On failure of rain-fed farming in 2020, he said maize and cassava, as well as rice stunted for lack of rainfalls. Based on the challenge, he foresaw that there could be scarcity of food in 2021, urging that state governments in the southwestern region should take food production higher by providing irrigation facilities.
Floods ravaged farms in Kaduna, Kogi, Taraba, Bauchi, Kebbi and some other northern states, which submerged cultivated farmlands and wiped away food crops.
Prof. Kolawole Adebayo, an extension specialist at the Federal University of Agriculture, Abeokuta (FUNAAB), said rain failure in 2020, coupled with the limitations placed on farming activities by the COVID-19 lockdown, were ominous signs of possible food shortages this year.
The way forward, he added, is that discerning governments at all levels should fast-track farm infrastructure and stop paying lip service to the agribusiness sector.
“Easy to adopt farm level irrigation systems should be promoted actively by the extension and advisory services during the dry season to rapidly produce arable crops to argument the crop failures. Food storage systems enabling the government and local communities to procure food items during the harvest periods should start now,” he said.
Also, he advocated improved security network so that farm workers and support services could begin early to prevent a repeat of 2020.
A researcher at International Institute of Tropical Agriculture (IITA), Dr Richardson Okechukwu suggested that Nigeria’s agriculture needs more innovative technologies to withstand challenges of climate change.
“The government needs to invest in alternative irrigation by making use of natural water bodies, creating dams, irrigation canals and encouraging drip systems for certain crops and sprinkler systems for some others,” he advised.
Similarly, Assistant Director (Commercial Agriculture & Training), Lower Niger River Basin Development Authority, Ilorin, Dr Olabisi Awoniyi, confirmed that rainfall patterns affected farming in the north-central zones in 2020.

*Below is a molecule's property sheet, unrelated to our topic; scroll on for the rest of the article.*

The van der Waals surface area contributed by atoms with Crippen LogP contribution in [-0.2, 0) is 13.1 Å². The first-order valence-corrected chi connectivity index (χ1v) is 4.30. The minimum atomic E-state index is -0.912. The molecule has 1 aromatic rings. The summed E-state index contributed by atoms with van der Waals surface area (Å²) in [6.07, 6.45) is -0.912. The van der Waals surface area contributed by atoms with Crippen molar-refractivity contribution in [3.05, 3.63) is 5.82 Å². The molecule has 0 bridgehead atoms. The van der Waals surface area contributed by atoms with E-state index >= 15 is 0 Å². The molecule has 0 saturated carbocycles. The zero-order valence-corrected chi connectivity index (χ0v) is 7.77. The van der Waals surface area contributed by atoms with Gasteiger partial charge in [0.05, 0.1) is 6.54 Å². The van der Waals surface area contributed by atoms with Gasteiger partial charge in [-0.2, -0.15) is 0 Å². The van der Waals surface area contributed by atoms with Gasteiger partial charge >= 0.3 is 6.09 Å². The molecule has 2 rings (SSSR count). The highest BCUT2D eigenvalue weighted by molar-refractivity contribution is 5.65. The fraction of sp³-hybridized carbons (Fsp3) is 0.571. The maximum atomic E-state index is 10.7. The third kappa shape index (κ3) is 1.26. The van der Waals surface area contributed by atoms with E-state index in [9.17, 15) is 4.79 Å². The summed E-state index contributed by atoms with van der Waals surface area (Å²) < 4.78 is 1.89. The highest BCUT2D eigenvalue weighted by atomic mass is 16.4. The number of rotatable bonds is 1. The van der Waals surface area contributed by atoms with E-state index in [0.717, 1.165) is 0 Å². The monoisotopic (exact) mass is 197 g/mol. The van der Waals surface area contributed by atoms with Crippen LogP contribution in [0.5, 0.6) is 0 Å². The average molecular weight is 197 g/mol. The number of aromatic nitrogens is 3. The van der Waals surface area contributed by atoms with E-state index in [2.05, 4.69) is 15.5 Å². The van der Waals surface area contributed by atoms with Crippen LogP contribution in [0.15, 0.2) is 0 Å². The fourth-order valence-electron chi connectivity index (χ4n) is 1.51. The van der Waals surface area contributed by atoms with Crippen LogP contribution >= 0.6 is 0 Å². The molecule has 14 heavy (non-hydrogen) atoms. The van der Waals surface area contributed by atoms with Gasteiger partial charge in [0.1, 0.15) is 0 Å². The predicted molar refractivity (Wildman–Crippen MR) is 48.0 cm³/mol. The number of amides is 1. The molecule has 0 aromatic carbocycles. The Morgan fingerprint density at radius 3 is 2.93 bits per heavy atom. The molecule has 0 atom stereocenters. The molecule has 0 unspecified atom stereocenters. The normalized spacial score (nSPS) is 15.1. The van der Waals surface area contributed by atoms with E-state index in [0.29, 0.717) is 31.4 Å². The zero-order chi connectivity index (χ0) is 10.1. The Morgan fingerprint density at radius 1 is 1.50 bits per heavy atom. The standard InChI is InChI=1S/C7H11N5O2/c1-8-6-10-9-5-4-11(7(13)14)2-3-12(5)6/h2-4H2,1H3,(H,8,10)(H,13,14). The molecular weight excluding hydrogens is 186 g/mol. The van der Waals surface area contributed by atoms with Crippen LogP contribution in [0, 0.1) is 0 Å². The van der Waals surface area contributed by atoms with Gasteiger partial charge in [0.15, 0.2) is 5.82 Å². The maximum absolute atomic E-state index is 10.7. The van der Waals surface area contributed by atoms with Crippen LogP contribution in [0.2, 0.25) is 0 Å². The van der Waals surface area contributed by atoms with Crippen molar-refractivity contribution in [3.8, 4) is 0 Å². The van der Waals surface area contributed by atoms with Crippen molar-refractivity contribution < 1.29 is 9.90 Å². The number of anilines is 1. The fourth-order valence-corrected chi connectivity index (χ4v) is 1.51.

“Climate change is really having adverse effect on agricultural production in Nigeria. The recent effect on agriculture is the prolonged August break. It was for almost two months without rains in the South-west and North-central zones. This definitely affected food production,” he said.
A professor of Agricultural Economics and Policy and president of Farm and Infrastructures Foundation, Gbolagade Babalola Ayoola, said rural infrastructure approach holds the key, with a focus on production, storage, processing and marketing infrastructure.
“The only answer in the medium to long term is heavy investments in irrigation services to provide water at small, medium and large scale farmers. In the short term, the government needs to respect, protect and fulfill people’s right to food, and to deliver services that enhance productivity and build resilience of people to climate change,” he said.
A professor of Agricultural Economics at Obafemi Awolowo University, Ile-Ife, Funso Sonaiya, said the question of moving from rain-fed agriculture is very important, and the first solution is exploring irrigation.
He said: “Nigeria has very many dams, but most of them are not being used effectively for irrigation. So, there is a need to develop irrigation technologies in Nigeria.”